Nike investors won’t force company to show results of diversity efforts
Nike Inc. shareholders on Wednesday rejected a shareholder proposal asking the company to report on the effectiveness of its diversity, equity and inclusion programs, according to the group who sought the change.
The resolution sought an annual report from the company’s board on how it evaluates the progress of the company’s DEI programs, as well as its assessment of the effectiveness of the programs based on numbers related to promotion, recruitment and retention of protected classes of employees.
Nike NKE, +0.41% — which has declared solidarity with Black Lives Matter and other social-justice movements, including featuring former NFL player and activist Colin Kaepernick in prominent commercials — urged shareholders to vote against the resolution. The company said in its proxy that it is already doing enough to ensure diversity, equity and inclusion “at all levels of the company,” including by including in its annual impact report information about the demographics of its workforce. Nike also said it committed to releasing its EEO-1 report — a federally required accounting of workforce and leadership demographics — for the first time in 2021.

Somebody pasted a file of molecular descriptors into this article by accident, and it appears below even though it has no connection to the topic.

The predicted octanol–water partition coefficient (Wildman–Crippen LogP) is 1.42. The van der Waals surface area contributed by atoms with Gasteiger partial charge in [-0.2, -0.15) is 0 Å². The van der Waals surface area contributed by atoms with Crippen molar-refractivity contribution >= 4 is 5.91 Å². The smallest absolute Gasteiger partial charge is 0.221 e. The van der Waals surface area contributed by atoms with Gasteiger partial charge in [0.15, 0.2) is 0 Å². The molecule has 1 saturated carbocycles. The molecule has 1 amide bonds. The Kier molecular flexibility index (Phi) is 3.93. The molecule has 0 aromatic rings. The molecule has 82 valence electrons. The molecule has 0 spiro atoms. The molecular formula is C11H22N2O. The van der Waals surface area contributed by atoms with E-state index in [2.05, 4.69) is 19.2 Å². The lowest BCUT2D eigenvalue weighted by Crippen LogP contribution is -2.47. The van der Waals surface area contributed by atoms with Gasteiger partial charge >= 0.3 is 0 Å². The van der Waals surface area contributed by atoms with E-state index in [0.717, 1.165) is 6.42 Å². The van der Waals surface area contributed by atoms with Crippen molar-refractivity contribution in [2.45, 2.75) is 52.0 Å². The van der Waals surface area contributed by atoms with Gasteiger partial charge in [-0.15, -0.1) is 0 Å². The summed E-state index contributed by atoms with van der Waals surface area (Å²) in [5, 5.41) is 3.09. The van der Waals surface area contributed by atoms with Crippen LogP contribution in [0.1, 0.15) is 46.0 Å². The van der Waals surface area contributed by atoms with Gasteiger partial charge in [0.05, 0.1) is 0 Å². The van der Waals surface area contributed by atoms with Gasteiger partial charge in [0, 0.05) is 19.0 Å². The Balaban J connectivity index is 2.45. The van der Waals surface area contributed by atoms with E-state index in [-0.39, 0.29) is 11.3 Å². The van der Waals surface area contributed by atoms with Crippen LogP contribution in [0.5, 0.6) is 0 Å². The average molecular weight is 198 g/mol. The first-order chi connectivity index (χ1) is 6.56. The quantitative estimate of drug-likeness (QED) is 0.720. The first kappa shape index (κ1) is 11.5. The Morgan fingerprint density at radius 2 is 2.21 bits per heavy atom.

When reached for comment, the company did not disclose vote totals but said a majority of shareholders voted against the resolution, which it called “unnecessary” because the diversity-related information it already discloses “provides our shareholders with meaningful insight into our progress in this area.” It must report results from its shareholder meeting to the Securities and Exchange Commission within a few days.
As You Sow, which submitted the resolution and informed MarketWatch of the results, said in a statement that despite Nike’s public-facing statements about its commitment to racial justice and its sponsorship of nonwhite athletes and celebrities, the company “has faced damaging allegations of harassment and discrimination on the basis of gender, race, and gender identity.”
In 2018, many male executives left the company after allegations of sexual harassment and gender discrimination. In 2019, Olympic track star Allyson Felix accused Nike of being unsupportive of pregnant women and new mothers, and she eventually switched sponsors.
Meredith Benton, a consultant with Berkeley, Calif.-based As You Sow and a principal at Whistle Stop Capital, said “Nike is notably lagging” when it comes to releasing data on who it recruits, retains and promotes.
Nike’s most recent annual impact report, from 2020, says that by 2025, the company aims to have 35% representation of racial and ethnic minorities in the company’s U.S. corporate workforce, and 50% representation of women in its global corporate workforce.
“The company has a genuinely beautiful narrative, as you would expect from a marketing company,” Benton said, “but very little quantitative data sets that back up that they’ve implemented these commitments.”